The SPDR S&P 500 ETF Trust rallied once again on Thursday, and investors are clearly feeling optimistic about the economy’s near-term outlook after Democrats successfully gained control of the Senate earlier this week.
While a Democratic “blue wave” in Washington is certainly bullish for the market in several key ways, Commonwealth Financial Network chief investment officer Brad McMillan said Wednesday there are both pros and cons to Democrats running the show.
Blue Wave Pros: The biggest near-term pro for investors is that Democrats now have a clear path to more aggressive stimulus measures, including the possibility of $2,000 stimulus checks. McMillan said the federal government would likely also provide much-needed help for state and municipal governments.
In the longer term, McMillan said investors can expect increased infrastructure spending and more constructive trade policy following four years of isolationist policies from the Trump administration.
Blue Wave Cons: While Democratic policies could serve as a major tailwind for many companies, the impact of the blue wave is not all positive. CLICK for complete article
We came across the following bullet points from a Seeking Alpha article titled- The Fed is not Juicing the Stock Market.
- It makes for a great headline, but the Fed is not the cause of this rally.
- Every dollar the Fed has pumped into the economy is spoken for, and it is not in equities.
- The truth is a lot more boring and scary than the conspiracy theory.
After explaining how the Fed is not culpable for rising stock prices, the author ends the article with the following challenge: “So please, I invite anyone to explain to me, like I was a 5-year-old, what exactly is the mechanism that explains “the Fed is juicing the market,” when we know exactly where all the Fed’s money is, and we know that it isn’t in the market.”
We are always up for a challenge.
The following article describes four ways in which the Fed juices the stock market.
Draining the Asset Pool
The Fed conducts monetary policy by governing the Fed Funds Rate. To do this, they buy and sell Treasury securities via open market operations. When the Fed wants to lower rates, they buy Treasury debt. In doing so, they reduce the supply of investible debt, making remaining debt more expensive (lower yield). They most often buy or sell short term Treasury Bills to affect the short term Fed Funds rate. Open market operations also add or drain the banking system’s liquidity to help further hit their target.
More recently, with Fed Funds at zero percent, they have conducted QE or large-scale asset purchases. These operations help manipulate rates across the maturity curve and not just Fed Funds. QE, as with traditional open market operations, reduces supply, boosts prices, and lowers yields.
With knowledge of the Fed’s modus operandi, let’s go swimming…CLICK for complete article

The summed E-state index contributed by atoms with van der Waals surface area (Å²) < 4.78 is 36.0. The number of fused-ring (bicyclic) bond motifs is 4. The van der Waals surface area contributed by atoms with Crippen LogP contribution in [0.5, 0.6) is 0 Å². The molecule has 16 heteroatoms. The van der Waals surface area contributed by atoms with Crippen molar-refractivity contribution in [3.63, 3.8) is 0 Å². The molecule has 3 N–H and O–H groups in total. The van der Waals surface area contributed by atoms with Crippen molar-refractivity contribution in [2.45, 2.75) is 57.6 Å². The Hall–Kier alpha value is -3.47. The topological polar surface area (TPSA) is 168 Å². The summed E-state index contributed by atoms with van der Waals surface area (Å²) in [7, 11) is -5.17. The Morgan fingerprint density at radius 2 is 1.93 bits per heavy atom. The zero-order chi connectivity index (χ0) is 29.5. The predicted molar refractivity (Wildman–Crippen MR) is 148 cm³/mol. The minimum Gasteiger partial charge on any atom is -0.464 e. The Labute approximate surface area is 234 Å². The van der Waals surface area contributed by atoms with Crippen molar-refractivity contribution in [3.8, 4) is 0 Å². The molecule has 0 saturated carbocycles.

In a confusing move for everybody, the New York Stock Exchange (NYSE) has scrapped plans to delist three Chinese companies it announced just four days earlier.
Just last week, the NYSE had said it had determined that the three companies–China Mobile, China Telecom and China Unicom Hong Kong– were “no longer suitable for listing,” and cited President Trump executive order from last November when declared a national emergency due to a threat posed by China’s military-industrial complex.
According to the order, starting in November this year, U.S. investors are banned from buying shares of companies that Washington alleges are owned or controlled by the Chinese military.
Yet, after “further consultation with relevant regulatory authorities,” the exchange said in the statement late Monday it would no longer go ahead with plans to remove three companies from its index, scheduled for January 11th.
In a brief statement announcing its reversal, the exchange said that the companies would continue to be listed and traded on the NYSE “at this time.”
Even though no official reason was provided for the decision, some media reported that the exchange was influenced by the U.S. Treasury’s desire to reverse the ruling.
Such speculation roiled hardliners who have been targeting China…CLICK for complete article
Stop me if you’ve heard this one before: the stock market looks pretty frothy going into the new year, and it’s coming in hot, perhaps too hot. Given the rally we’ve had since those depths of March, it definitely feels as though we’re overdue for another vicious market correction in excess of 10%.
Still, there are no guarantees that the froth will be cut off this market anytime soon. Although the folks at CFRA did recently warn investors to brace themselves, as they thought the stock market was “vulnerable to a pullback” over the near-term. CFRA points out that recovery expectations are a tad on the high side, which could set the stage for a first-quarter pullback. CLICK for complete article
In the later stages of a bull market advance, the financial media and Wall Street analysts start seeking out rationalizations to support their bullish views. One common refrain is “there are trillions of dollars in cash sitting on the sidelines just waiting to come into the market.”
For example, Barron’s recently penned the following:
“There is record amounts of cash sitting in checking accounts of American households—and for optimistic investors, it’s just one more reason the stock market should keep pushing higher.
Yahoo! Finance also jumped on the claim:
“It should also come as no surprise that there’s never been so much cash sitting on the sidelines — nearly $5 trillion, as a matter of fact. This is significantly above the record $3.8 trillion in cash set back in January 2009 during the financial crisis!”
McKinsey & Co also published the following graphic.
See. There are just tons of “cash on the sidelines” waiting to flow into the market.
Except there isn’t. CLICK for complete article